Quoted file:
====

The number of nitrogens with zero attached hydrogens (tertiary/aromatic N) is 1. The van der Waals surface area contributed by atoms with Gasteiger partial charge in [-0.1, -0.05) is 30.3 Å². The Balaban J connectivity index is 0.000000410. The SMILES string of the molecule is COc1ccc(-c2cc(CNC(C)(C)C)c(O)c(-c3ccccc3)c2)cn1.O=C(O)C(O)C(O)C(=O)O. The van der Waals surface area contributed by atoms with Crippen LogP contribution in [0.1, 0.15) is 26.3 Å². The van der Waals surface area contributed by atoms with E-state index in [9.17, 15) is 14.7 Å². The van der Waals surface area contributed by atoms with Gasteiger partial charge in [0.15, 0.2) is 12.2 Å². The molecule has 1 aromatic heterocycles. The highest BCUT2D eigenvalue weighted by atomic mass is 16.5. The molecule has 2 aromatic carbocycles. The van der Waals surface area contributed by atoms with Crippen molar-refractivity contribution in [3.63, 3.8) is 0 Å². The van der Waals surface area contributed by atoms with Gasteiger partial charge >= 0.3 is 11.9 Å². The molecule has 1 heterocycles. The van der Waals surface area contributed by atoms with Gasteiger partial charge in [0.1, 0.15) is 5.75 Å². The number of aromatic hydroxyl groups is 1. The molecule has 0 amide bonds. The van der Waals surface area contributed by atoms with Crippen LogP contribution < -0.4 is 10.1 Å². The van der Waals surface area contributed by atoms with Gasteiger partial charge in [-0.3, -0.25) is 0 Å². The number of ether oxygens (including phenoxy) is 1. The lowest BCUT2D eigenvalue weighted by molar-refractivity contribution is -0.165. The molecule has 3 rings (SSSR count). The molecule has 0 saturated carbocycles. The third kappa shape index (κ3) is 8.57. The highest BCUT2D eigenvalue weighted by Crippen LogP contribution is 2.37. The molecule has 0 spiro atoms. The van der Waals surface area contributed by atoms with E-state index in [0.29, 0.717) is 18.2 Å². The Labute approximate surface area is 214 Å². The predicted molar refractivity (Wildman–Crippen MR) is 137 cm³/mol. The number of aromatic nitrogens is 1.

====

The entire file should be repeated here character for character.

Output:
The number of nitrogens with zero attached hydrogens (tertiary/aromatic N) is 1. The van der Waals surface area contributed by atoms with Gasteiger partial charge in [-0.1, -0.05) is 30.3 Å². The Balaban J connectivity index is 0.000000410. The SMILES string of the molecule is COc1ccc(-c2cc(CNC(C)(C)C)c(O)c(-c3ccccc3)c2)cn1.O=C(O)C(O)C(O)C(=O)O. The van der Waals surface area contributed by atoms with Crippen LogP contribution in [0.1, 0.15) is 26.3 Å². The van der Waals surface area contributed by atoms with E-state index in [9.17, 15) is 14.7 Å². The van der Waals surface area contributed by atoms with Gasteiger partial charge in [0.15, 0.2) is 12.2 Å². The molecule has 1 aromatic heterocycles. The highest BCUT2D eigenvalue weighted by atomic mass is 16.5. The molecule has 2 aromatic carbocycles. The van der Waals surface area contributed by atoms with Crippen molar-refractivity contribution in [3.63, 3.8) is 0 Å². The van der Waals surface area contributed by atoms with Gasteiger partial charge >= 0.3 is 11.9 Å². The molecule has 1 heterocycles. The van der Waals surface area contributed by atoms with Gasteiger partial charge in [0.1, 0.15) is 5.75 Å². The number of aromatic hydroxyl groups is 1. The molecule has 0 amide bonds. The van der Waals surface area contributed by atoms with Crippen LogP contribution < -0.4 is 10.1 Å². The van der Waals surface area contributed by atoms with Gasteiger partial charge in [-0.3, -0.25) is 0 Å². The number of ether oxygens (including phenoxy) is 1. The lowest BCUT2D eigenvalue weighted by molar-refractivity contribution is -0.165. The molecule has 3 rings (SSSR count). The molecule has 0 saturated carbocycles. The third kappa shape index (κ3) is 8.57. The highest BCUT2D eigenvalue weighted by Crippen LogP contribution is 2.37. The molecule has 0 spiro atoms. The van der Waals surface area contributed by atoms with E-state index in [0.29, 0.717) is 18.2 Å². The Labute approximate surface area is 214 Å². The predicted molar refractivity (Wildman–Crippen MR) is 137 cm³/mol. The number of aromatic nitrogens is 1.